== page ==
Prime brokerage scaremongering: Cliff-hangers are not new, but hedge fund pretenders are!
The bias toward hedge funds and trad prime brokerages is not new. It is resurfacing though, as the listed derivatives lobby once again puts its 2 cents in…. Or should that be $50 million?
Remember the days when a meeting with the eFX division of a Tier 1 bank over an artisan-style arrangement of lemon-infused asparagus served on a roof tile atop a lit-within table in an overstyled plate glass restaurant in Cabot Square would result in a prime brokerage relationship having been easily established?
Only five years ago, when the standard, grade A, mark one dinner plate was giving way to the obscure use of construction materials in the culinary world’s quest for attention, said overpriced winter vegetable would have been the more interesting point of discussion during said meeting, the prime brokerage criteria occupying a few minutes at the end with a quick glance at the seven figure balance sheet of the brokerage followed by a quiet and confident nod of the head.
Unfortunately the days of establishing such a relationship are long gone, and equally unfortunately the roof tiles remain. Wish it was the other way around? Certainly.
Today, the cursory glance at a seven figure balance sheet would simply never happen. Instead, before even answering an email inquiry, a prime brokerage division of any Tier 1 bank would be on the defensive, thinking more like an accountant or asset stripper than a top level liquidity provider, wondering if the brokerage has not just seven figures on the balance sheet, but over $100 million in many cases, and even then, caution is the absolute mantra.
Last year, industry discussions among senior executives from North America to Britain, and from Singapore to Australia focused on how the difficulties arising from curtailing of counterparty credit are giving rise to the need to innovate and change the entire structure by which non-bank prime brokerage operates, fostering better relationships outside the Tier 1 banking sector in order to make for the best level of execution at retail brokerage level despite the bank-imposed restrictions.
Sudden shock? Not really….
So developed and multi-faceted has the retail OTC derivatives industry become over the last decade that the prime brokerage element is considered a tour de force, and has been for quite some time. Last year, as the claws of the Tier 1 interbank risk managers began to sink in, many new Prime Brokerage divisions of existing firms, and newly established entrants peppered the FX industry centers of London, New York and Cyprus, aiming to generate a non-bank ecosystem, combined with the integration specialists that provide market liquidity globally.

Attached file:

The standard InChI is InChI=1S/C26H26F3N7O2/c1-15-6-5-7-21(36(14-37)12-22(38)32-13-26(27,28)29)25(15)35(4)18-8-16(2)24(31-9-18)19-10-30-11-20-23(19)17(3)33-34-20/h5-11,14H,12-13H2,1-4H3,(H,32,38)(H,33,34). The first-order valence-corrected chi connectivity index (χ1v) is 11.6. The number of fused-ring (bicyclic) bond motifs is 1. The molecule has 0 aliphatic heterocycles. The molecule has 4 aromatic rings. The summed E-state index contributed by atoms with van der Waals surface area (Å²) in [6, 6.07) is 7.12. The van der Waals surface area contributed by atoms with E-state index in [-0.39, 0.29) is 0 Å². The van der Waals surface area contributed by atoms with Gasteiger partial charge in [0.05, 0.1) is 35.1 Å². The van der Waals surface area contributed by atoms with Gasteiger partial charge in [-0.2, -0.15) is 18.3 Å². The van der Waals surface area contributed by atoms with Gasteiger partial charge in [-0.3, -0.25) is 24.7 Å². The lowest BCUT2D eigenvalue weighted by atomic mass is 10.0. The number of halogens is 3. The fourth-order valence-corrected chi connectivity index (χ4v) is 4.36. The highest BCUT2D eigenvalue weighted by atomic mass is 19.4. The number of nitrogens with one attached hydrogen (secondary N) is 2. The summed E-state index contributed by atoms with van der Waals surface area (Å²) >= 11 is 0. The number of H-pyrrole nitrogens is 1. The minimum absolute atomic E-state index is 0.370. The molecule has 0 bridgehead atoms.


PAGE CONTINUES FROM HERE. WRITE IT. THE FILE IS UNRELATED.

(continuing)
Citigroup’s unpleasant report last summer stated that its risk managers consider OTC derivative counterparty credit to be a 56% potential default risk, which resounded across the entire interbank sector, Citigroup being the largest FX dealer by volume with 16% of the entire global order flow going through its books.
The discussions and concerns may have come to a head over the past year, but these same credentials and reasons for constraints are not new.
As far back as 2008, a widely held view was that custodian banks had long sought a foothold in the lucrative prime brokerage market, but most had struggled to compete with the large balance sheets, breadth of services and access to liquidity investment banks can draw on.
Indeed, just that same year, many investment banks with prime brokerage divisions went to the wall, Lehman Brothers being a case in point.
The prime brokerage landscape has dramatically changed since the collapse of Lehman Brothers in September 2008. Hedge funds which received margin financing from Lehman Brothers could not withdraw their collateral when Lehman Brothers filed for Chapter 11 bankruptcy protection due to a lack of asset protection rules (such as 15c3 in the United States) in the United Kingdom. This was one of many factors that led to the massive deleveraging of capital markets during the Financial Crisis of 2008.
Upon Lehman Brothers’ collapse, investors realized that no prime broker was too big to fail and spread their counterparty risk across several prime brokerages, especially those with strong capital reserves. This trend towards multi-prime brokerage is also not without its problems.